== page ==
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Program develops leaders for Catholic schools in U.S. mission dioceses

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Program develops leaders for Catholic schools in U.S. mission dioceses

(CNS) — At a time when many Catholic schools are struggling with enrollment,
fighting to survive and at times shutting their doors, Catholic Extension and Loyola
Marymount University have teamed up to strengthen Catholic schools in some of
the nation’s poorest communities.

have launched the Catholic School Leadership Development Initiative to develop
a pipeline of educated Catholic school leaders in dioceses with limited
resources and staff.

complete courses online to receive a graduate-level certificate in Catholic school
administration from Loyola Marymount. Upon completion of the program, participants
are asked to commit a minimum of two years of service to a Catholic school in
their diocese. In the past five years, 68 leaders from 23 dioceses have earned
the certificate.

Extension is a Chicago-based papal society that works to build up Catholic
faith communities in the poorest regions of the United States. Loyola Marymount
is located in Los Angeles.

program has been the most valuable educational experience of my professional
career,” said Michelle Buhs, who completed the program in 2017. She is the
instructional support coordinator for Catholic schools in the Diocese of
Tucson, Arizona.

by Catholic Extension, the initiative gives promising teachers the
graduate-level training they need to eventually become Catholic school
principals or superintendents. Five of the first 14 teachers to participate
have since become school principals, and one principal has become a diocesan

architect of the certificate program was the late Anthony Sabatino, an
associate professor at Loyola Marymount, who died last May. He described the
program’s “overarching theme” as “the integration of faith and professional
practice in Catholic school administration.”

principals new to a Catholic environment, the program teaches them to connect
with their school’s faith-based mission.

I joined the program, I had been an administrator for almost eight years, but
most of my administrative training was secular,” said Brianne Thoreson,
principal of Bishop Manogue Catholic High School in the Diocese of Reno,
Nevada. “This was the first opportunity that I had to be part of a program
that developed Catholic leaders specifically, and the first opportunity to
receive training in how to really be a Catholic school principal.”

participants come from schools in poverty-stricken areas of the United States
that are dealing with drug abuse, alcoholism, violence and other community
issues. Such realities often leave teachers and administrators disillusioned
and overwhelmed.

sharing these experiences with peers who come from similar circumstances, they say
they feel a sense of solidarity and support.

the program’s core is the desire to build prayerful, faith-imbued, faith-driven
leaders who will affect the future of Catholic education through reflective
practice,” said Jane Walker, academic dean at Knoxville Catholic High School in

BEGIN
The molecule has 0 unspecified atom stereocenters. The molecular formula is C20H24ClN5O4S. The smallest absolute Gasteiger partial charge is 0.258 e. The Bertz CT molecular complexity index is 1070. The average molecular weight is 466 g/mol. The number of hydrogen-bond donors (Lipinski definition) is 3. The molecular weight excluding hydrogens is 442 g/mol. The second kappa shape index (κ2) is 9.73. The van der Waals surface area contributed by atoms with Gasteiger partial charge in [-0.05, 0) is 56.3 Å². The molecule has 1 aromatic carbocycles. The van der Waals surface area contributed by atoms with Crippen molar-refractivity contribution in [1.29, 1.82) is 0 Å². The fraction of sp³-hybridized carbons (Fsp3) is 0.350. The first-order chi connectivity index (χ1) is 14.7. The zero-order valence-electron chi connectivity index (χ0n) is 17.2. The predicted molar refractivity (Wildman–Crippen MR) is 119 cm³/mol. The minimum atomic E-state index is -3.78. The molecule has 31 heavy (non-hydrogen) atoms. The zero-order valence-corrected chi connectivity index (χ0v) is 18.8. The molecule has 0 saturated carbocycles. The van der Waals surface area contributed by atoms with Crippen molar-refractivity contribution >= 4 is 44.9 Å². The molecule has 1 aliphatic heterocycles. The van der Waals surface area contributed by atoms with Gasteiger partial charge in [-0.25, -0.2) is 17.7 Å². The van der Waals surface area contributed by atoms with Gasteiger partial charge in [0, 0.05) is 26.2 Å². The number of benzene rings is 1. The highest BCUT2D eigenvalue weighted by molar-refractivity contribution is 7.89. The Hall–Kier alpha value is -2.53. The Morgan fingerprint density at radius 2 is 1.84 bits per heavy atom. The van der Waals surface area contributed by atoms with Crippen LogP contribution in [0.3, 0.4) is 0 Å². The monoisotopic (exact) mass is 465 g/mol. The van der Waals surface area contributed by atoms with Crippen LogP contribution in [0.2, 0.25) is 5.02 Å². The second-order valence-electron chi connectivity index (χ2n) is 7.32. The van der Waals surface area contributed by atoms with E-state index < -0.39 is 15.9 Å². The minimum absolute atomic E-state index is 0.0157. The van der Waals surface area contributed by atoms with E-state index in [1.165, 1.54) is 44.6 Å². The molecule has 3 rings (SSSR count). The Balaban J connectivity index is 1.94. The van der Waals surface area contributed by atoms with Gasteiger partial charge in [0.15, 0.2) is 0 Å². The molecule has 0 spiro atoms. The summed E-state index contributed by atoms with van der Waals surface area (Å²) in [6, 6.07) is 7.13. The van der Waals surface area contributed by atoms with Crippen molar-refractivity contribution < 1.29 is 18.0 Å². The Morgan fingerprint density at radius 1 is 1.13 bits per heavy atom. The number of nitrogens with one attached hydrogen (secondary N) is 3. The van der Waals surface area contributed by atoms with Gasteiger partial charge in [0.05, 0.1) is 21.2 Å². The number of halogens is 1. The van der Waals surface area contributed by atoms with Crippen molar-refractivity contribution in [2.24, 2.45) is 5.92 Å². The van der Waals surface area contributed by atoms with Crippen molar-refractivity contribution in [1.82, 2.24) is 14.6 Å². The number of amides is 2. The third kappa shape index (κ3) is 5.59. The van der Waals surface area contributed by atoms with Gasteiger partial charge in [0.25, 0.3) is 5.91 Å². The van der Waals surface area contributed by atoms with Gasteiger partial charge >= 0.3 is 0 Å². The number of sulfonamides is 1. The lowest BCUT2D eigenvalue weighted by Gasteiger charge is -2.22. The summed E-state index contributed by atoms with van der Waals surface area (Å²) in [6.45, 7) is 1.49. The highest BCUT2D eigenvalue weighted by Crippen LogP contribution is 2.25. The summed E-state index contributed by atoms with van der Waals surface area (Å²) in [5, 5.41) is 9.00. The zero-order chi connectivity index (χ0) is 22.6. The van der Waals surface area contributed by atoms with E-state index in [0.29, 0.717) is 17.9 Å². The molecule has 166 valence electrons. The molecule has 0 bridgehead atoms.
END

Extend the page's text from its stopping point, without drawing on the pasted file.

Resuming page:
Knoxville, Tennessee.

a school leader in a region that is only 2 percent Catholic, I have appreciated
the opportunity to form an invaluable network of innovative thinkers who face
the same triumphs and tribulations,” Walker added.

Trujillo, a recent alumnus of the program, credits the initiative’s communal
and spiritual elements with helping him to overcome a feeling of being “burned
out” and restoring a Catholic identity to his school.

is principal of St. Joseph Mission School, which serves a largely Native
American population in rural San Fidel, New Mexico, in the Gallup Diocese.
Under his leadership, the school’s enrollment has grown from 12 to 60 students.

program renewed my heart and made me ready to go back into the ministry of
education,” Trujillo said. “It was very helpful in making us see that our work
is a ministry to bring our children and their families to Jesus.”

initiative continues to expand its reach. This year’s participants hail from 10
dioceses, including Alaska, Puerto Rico and Guam.

Nicole Miller, the new principal of Holy Name Catholic School in Ketchikan,
Alaska — located on an island and the only Catholic school in the Diocese of
Juneau — the program has been an essential antidote to isolation.

the past, we have had to look outside of our community and state to hire
someone who is qualified to lead our school,” she said. “Now we can not only
equip someone like myself who is already rooted in this community, but we can
also connect our entire school staff to literally hundreds of educators around
the country who are also passionate about the ministry of education.”

next cohort of Catholic school leaders will begin the program in July. Catholic
Extension is currently raising funds to support them at http://www.catholicextension.org/teacher.

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Note: During Catholic Schools Week, Catholic Extension is encouraging others to
share their stories of Catholic teachers, principals, staff and mentors who
inspired them by posting on social media using the hashtag #CSWStory.


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